The Baltimore & Ohio Railroad has had a presence in Grafton since the town's founding when their line reached the area in the early 1850s. In 1911 the B&O constructed a new, large station and an adjacent hotel to handle the growing rail traffic going through Grafton. This opulent, Beaux Arts style building contained B&O offices, ticket and luggage departments, a passenger lobby, and a restaurant. It prospered during the first half of the nineteenth century, but by the 1960s it had entered a steep decline. Passenger service at the station was discontinued in 1971, and by 1988 the building lay vacant. Since 1998 the Vandalia Heritage Foundation has been working to restore and repurpose the station. It is included on the National Register of Historic Places as part of the Grafton Downtown Commercial Historic District, created in 1984.
The town of Grafton was
founded in the 1850s as a direct result of the Baltimore & Ohio Railroad
(B&O) building its line through the area. Around 1852 a building called the
Grafton House was constructed to serve as both the train station and hotel for
passengers traveling on the line. By the early 1900s, growing rail traffic made
this structure insufficient for the area’s needs. In 1910 a section of land
along East Main Street was acquired to build a new station and a new hotel.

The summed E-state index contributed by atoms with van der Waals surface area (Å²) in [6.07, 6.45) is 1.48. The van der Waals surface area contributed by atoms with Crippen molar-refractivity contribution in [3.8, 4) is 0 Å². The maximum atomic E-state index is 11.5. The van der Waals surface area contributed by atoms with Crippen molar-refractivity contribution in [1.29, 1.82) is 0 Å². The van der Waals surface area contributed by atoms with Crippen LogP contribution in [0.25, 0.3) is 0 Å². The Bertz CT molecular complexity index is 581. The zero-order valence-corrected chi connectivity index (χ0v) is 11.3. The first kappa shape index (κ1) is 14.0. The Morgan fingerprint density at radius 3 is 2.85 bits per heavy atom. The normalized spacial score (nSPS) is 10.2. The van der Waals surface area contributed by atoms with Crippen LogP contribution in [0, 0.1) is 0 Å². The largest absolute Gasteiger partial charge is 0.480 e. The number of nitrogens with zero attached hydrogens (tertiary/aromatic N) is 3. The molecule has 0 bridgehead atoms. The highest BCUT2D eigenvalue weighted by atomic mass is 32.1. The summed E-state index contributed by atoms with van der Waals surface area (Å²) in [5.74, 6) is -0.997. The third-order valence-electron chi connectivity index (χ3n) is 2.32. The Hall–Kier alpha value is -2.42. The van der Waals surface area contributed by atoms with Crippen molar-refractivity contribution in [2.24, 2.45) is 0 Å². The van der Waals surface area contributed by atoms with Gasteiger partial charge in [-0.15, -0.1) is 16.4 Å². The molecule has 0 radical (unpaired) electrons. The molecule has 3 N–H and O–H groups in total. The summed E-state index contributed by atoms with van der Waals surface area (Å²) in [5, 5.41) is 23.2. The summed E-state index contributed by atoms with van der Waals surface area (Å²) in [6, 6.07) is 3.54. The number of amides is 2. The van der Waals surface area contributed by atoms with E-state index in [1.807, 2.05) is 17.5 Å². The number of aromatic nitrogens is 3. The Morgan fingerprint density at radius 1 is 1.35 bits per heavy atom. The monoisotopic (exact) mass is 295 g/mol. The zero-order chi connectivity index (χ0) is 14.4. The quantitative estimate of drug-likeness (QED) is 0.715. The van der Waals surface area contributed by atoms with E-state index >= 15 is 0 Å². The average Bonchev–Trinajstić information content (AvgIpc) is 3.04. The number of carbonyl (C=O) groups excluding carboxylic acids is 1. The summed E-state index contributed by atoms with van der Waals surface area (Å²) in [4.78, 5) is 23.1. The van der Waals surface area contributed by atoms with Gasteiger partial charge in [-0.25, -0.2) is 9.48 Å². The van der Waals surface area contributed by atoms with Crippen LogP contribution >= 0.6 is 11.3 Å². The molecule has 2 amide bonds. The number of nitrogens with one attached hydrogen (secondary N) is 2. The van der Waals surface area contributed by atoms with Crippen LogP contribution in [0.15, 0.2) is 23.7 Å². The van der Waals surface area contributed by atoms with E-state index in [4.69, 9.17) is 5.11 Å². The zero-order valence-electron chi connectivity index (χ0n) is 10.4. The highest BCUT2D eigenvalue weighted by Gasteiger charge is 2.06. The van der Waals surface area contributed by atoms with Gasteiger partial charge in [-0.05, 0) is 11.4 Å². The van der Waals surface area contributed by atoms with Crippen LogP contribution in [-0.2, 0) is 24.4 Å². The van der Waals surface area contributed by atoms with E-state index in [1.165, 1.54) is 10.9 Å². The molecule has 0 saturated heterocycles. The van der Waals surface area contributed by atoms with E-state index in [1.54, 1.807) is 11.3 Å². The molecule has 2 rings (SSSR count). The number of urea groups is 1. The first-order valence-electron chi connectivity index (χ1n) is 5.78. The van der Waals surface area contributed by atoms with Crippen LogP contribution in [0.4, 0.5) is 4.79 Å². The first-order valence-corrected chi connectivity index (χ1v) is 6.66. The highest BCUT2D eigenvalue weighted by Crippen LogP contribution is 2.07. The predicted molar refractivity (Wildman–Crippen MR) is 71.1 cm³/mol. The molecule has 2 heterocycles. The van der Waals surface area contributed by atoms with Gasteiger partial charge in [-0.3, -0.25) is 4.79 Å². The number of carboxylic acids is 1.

The B&O Railroad
Station was the first of the two structures to be built, and was completed in
1911. This imposing, three-story structure cost $125,000 to construct and was
noted for its opulence. It was designed in the Beaux Arts style and utilized
brick, granite, and ornamental terra cotta for the exterior, and included
marble floors and tall columns in the interior. It interestingly had a façade on
both the side facing Main Street, and the side facing the railroad. The first
floor was divided into an East Wing, a West Wing, and a Grand Hall in the
center. The new station contained local B&O offices, baggage and ticket
offices, a large passenger lobby, and a restaurant. The Willard Hotel opened
next to the station a year later to house passengers traveling on the line.
For the first few
decades the train station flourished as traffic on the B&O increased. At
its peak in the 1920s there were over thirty passenger trains passing through
Grafton every day. After World War II, passenger traffic began a permanent
steady decline due to the rise of highways and airlines. In 1971 the B&O
discontinued passenger service at the Grafton station altogether, but the
building remained in use as the division office. During the 1980s CSX
Transportation, the successor to the B&O, transferred local operations from
Grafton to Jacksonville, Florida; both the station and the nearby Willard Hotel
were left vacant as a result. Cargo trains continue to travel on the line but
do not utilize the station.
Around 1998 the
Vandalia Heritage Foundation was established and began working to redevelop
both structures. The roof of the station was soon replaced to prevent more
damage to the interior. Over the years Vandalia has slowly worked to restore
and renovate the B&O Station for the purpose of adaptive reuse. Various
ideas have been floated for the building’s future use. Currently there are
plans to create a space available to rent for special events, a music venue,
retail shops, offices, and even residential units.